It Takes A Villager



So after the washing machine incident of 20-and-16, I had some clean-up to deal with. There was the not-so-small matter of getting a new washer as well as addressing the load of clothes that had been in the old washer when it decided to fight water with fire. Neither task was enviable, and, as it happened, neither task ended up being too ugly.


I found myself a floor model washer/dryer for half price (yippee!) and it was delivered and installed yesterday. It seems to be quieter than the old one, which is definitely a bonus. I also think it may be more efficient. All in all, I expect to be quite happy with this new washer. Fingers crossed, anyway.


As for the funkified clothes that witnessed the washing machine fire up-close and personal, they needed some attention. I suspected the smokey odor would respond well to a quick rinse. But the bigger problem was the grease that had gotten on some of the clothes. (I think the grease leaked out and somehow got inside the drum when the guts of the machine went ka-put. Ugh.) My friend Nicole texted me to say she’d done a quick online search and thought maybe some good, old-fashioned, dish-washing Dawn would do the trick. I mean, that’s what environmentalists use to clean baby ducks after oil spills, so surely it was worth a try to get some oil spots out of my cute-as-pie summer tops. I mention those cute clothes because I don’t have too many of them. Most of my stuff is utilitarian and more worthy of paint spills. I can’t help it, as I yam what I yam. Anyhoo – I stationed myself and my greasy clothes by the kitchen sink and started spot-cleaning. And you know what? It worked! Every single spot came out with a bit of hand scrubbing. Good old Dawn.


I was a bit stressed about the possibility of losing some of my nice clothes. Fortunately, my friend came through with a solution. I know they say “it takes a village,” but sometimes it only takes a villager.  Lucky for me, I know a few nice villagers, and they’re awesome. Just like my cute-as-pie summer tops.

Dirty Laundry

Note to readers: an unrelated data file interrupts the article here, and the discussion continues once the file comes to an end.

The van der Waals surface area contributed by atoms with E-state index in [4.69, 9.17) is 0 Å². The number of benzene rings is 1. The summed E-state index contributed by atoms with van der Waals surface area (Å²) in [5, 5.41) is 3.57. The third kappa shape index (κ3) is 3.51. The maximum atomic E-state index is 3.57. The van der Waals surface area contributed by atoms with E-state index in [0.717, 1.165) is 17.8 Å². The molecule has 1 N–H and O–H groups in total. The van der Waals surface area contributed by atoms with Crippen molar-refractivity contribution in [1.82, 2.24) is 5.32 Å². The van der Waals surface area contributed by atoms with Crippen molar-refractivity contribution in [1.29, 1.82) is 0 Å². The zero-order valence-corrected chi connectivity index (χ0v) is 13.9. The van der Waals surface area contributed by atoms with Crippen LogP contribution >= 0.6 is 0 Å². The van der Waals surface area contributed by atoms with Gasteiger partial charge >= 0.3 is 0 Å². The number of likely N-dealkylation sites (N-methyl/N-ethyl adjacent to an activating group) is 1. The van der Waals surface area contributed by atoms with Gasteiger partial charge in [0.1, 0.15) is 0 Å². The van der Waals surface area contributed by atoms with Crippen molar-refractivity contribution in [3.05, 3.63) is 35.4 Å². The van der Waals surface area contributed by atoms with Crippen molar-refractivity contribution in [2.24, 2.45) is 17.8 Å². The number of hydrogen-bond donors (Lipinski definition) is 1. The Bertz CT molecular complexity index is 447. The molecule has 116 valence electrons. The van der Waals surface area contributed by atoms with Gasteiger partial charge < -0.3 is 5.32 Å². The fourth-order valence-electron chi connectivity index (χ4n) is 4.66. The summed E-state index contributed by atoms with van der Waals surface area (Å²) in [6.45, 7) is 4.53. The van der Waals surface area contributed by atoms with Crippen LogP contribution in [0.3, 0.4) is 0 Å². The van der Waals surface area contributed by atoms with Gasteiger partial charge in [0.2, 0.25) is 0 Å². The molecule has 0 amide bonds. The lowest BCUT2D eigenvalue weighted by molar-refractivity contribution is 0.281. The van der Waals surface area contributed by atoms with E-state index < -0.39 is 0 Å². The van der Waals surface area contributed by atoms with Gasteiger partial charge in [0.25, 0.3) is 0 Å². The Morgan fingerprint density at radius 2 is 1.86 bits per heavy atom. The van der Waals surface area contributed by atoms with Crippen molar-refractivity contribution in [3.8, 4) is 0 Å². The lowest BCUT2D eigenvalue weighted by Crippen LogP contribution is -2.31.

Our washing machine is on the fritz. It will be repaired – eventually – but for now we’ve got a big pile of dirty laundry. And it’s growing.


My great grandmother, Granny Vera, had an old-school washing machine. During most of the year, she’d operate it out on the back porch, where it resided. (On the coldest winter days, she’d roll it into the kitchen for that day’s laundry.) I seem to recall an extension cord dangling from the overhead, bare-bulbed light socket in the kitchen, snaked out to the porch for power. She’d run a garden hose from the nearest spigot over to the basin to fill it. There was no lid, so the machine’s back-and-forth would slosh water all over the rotting boards of the porch. The attached wringer was a hand-cranked model. Granny would have to maneuver the laundry from the tub up into the wringer rods, all while cranking that bad boy by hand.


I still remember the day my great grandfather – Big Papa – brought a brand new washing machine home for Granny Vera. She was so excited, she did a little dance. It was basically the same model as the old one, only the wringer was automatic as well. All Granny Vera had to do then was feed the laundry through. No more cranking. You wouldn’t have thought something so simple could be so important, but I swear, y’all – the woman shed grateful tears.


Looking back on those old days and remembering how hard Granny worked, I realize I can deal with my current pile of dirty laundry. No complaints here.